Free speech is a mother.
Without it, the U.S. wouldn’t be the great nation that it is. But with it, well, with it, you can attack almost anyone at any time online, about anything, and escape punishment.
You know what I mean. I’m talking about troll attacks. Not the hideous, misshapen fictional wretches that live under bridges and snatch, eat and/or scare the poo out of unsuspecting children. I’m talking about hideous real trolls who lurk behind the relative anonymity of the Internet to pour filth and slime all over their often female or minority victims.
I’ve read tons of stories – and blogged about them – where strong or prominent women attempted to complain through proper channels like police or work supervisors about the harassment they receive online, to no avail. They’re essentially told, that’s the nature of the Internet beast; ignore it. That’s ridiculous. We don’t ignore most other signs of harassment.
Actually, I take that back. When it involves women, we often do. Even in the workplace, which often has zero tolerance for safety issues, when it comes to psychological safety or even a potential physical threat against a women – whether it’s from a pissed off boss or a spurned suitor – the sanctions range from pitiful to non-existent. And ironically, the woman is often punished most.
She complains about receiving a thousand, rapid-fire texts or emails a day, many of which are nude shots of some gross man’s penis, and what happens? She loses her job. Maybe not right away, but it’ll happen eventually on some technicality or other because she is the problem, thus she is to blame. Or, her reputation is irreparably damaged, and amidst stares and slurs she is forced to leave the job in disgrace. Her only crime, being a woman who was attractive to a man, and saying no, thanks.
Comedian and actress Leslie Jones, currently starring in the reboot of the 1984 classic Ghostbusters, fought back by pointing a stern and crooked finger at the trolls harassing her – pissed the reboot is female-centric and starring a black woman – and many stood behind her, including the CEO of Twitter Jack Dorsey. Multiple accounts were taken down, but for those who aren’t famous it’s often a losing battle. There are simply too many of them. Worse, trolls feed on any response like a virus. They attack more viciously and rabidly the more one attempts to defend oneself, and they’re not punished no matter how ugly, insulting or racist they behave.
So many female writers are being harassed online they’ve coined a new term for their work: “harassment lit.” Again, rarely is anyone punished for sending threats of rape, violence, murder and sexual deviance. All of it unsolicited, and much of it rolled into an enclave of sociopathic participants who jump on the harassment bandwagon like a hay ride on a farm. It’s like the online version of a gang rape, only no one is physically touched.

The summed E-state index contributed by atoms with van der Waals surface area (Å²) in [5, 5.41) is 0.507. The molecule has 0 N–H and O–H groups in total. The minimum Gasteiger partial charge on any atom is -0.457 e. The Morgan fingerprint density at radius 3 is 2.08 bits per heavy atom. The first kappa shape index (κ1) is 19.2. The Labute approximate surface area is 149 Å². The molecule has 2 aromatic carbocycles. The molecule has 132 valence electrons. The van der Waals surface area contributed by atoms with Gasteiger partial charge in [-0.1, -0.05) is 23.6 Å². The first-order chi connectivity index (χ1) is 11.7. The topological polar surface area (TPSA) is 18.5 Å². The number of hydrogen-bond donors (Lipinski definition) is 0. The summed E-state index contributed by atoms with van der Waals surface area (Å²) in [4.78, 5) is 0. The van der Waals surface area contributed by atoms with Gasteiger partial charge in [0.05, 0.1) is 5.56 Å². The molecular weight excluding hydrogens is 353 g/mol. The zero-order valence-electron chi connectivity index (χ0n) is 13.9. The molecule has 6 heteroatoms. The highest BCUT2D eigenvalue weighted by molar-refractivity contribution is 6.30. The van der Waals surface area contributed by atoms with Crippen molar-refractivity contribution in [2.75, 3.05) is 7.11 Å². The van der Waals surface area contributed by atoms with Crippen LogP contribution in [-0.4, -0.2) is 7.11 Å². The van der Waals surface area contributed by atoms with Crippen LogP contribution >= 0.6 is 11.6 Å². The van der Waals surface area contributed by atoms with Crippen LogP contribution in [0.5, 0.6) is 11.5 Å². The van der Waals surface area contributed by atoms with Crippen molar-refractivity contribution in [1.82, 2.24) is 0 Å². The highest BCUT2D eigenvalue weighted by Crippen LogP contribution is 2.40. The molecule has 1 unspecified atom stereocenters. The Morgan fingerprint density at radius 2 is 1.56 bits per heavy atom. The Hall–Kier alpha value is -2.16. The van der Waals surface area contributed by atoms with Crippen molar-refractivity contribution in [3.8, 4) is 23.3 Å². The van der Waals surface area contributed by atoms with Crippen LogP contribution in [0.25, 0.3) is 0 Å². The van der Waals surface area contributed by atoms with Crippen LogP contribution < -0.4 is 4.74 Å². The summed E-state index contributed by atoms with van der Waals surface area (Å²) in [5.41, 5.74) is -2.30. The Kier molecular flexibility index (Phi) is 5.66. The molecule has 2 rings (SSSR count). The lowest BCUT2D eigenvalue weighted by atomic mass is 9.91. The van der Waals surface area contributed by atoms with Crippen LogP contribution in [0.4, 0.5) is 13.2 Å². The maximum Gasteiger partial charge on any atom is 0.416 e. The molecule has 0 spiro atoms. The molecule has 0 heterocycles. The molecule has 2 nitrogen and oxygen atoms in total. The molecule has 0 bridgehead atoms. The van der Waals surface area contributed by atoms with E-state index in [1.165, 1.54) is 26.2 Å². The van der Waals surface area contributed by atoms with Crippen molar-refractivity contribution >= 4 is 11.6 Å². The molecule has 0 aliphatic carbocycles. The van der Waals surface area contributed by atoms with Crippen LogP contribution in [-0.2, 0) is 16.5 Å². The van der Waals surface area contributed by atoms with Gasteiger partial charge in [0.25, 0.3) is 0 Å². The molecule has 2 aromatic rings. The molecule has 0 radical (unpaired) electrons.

Now, when it’s a threat against police, on the other hand, arrests are made. ABC in Detroit ran a piece detailing exactly why punitive action was so swift when several Detroit men made threats on Facebook and Twitter following the Dallas shootings and were subsequently arrested: “Detroit’s Police Chief, James Craig, says although hate speech is protected by the First Amendment, these people are making specific threats toward white officers.”
So, if you target a white officer ostensibly just doing his job, the powers that be will pull out constitutional law and statutes around Freedom of Speech and wield them like a weapon to try and make charges stick. If you’re a regular Joe or Jane citizen being harassed online, you get, “Sorry, there’s nothing we can do.”
But why is a white cop being harassed online by a black man different than a white man making horrible threats against a black woman in the same venue? Why is a cop more worthy of protection than say, an actress or a writer? They’re all just doing their jobs, but the double standard is fierce. Still, I suppose I’m asking silly questions, no? This isn’t the first – or the last – time a member of the police force got special treatment in the crime-committing department.
At the end of the day, women and minorities – anyone, actually – should be able to do their jobs, whether they’re acting in a cheesy action movie or being labeled a feminist because of the subject matter they write about, without being subject to harassment. That goes for members of the police force too. Punishment for the same crime should not be different for one job or one person versus another. Good grief. What happened to equal under the eyes of the law?
It’s sad how extraordinarily subjective online harassment is, how there are degrees of criminal behavior and activity, and this one is rarely punished. Hate speech laws are so ill equipped to deal with the social media era, it’s not even funny. But I – and many others – would vociferously argue that online harassment is a serious crime, one that impacts its victims physically, emotionally, psychologically, financially and a few other “-ly’s” I haven’t listed. We need to address this.
I read an article on Kernel Mag that stated, “We ban drunks from driving because they’re a danger to others. Isn’t it time we did the same to trolls?”
I say, yes, yes, a thousand times yes.
Note: Thanks to Kate Everson for her help researching this blog.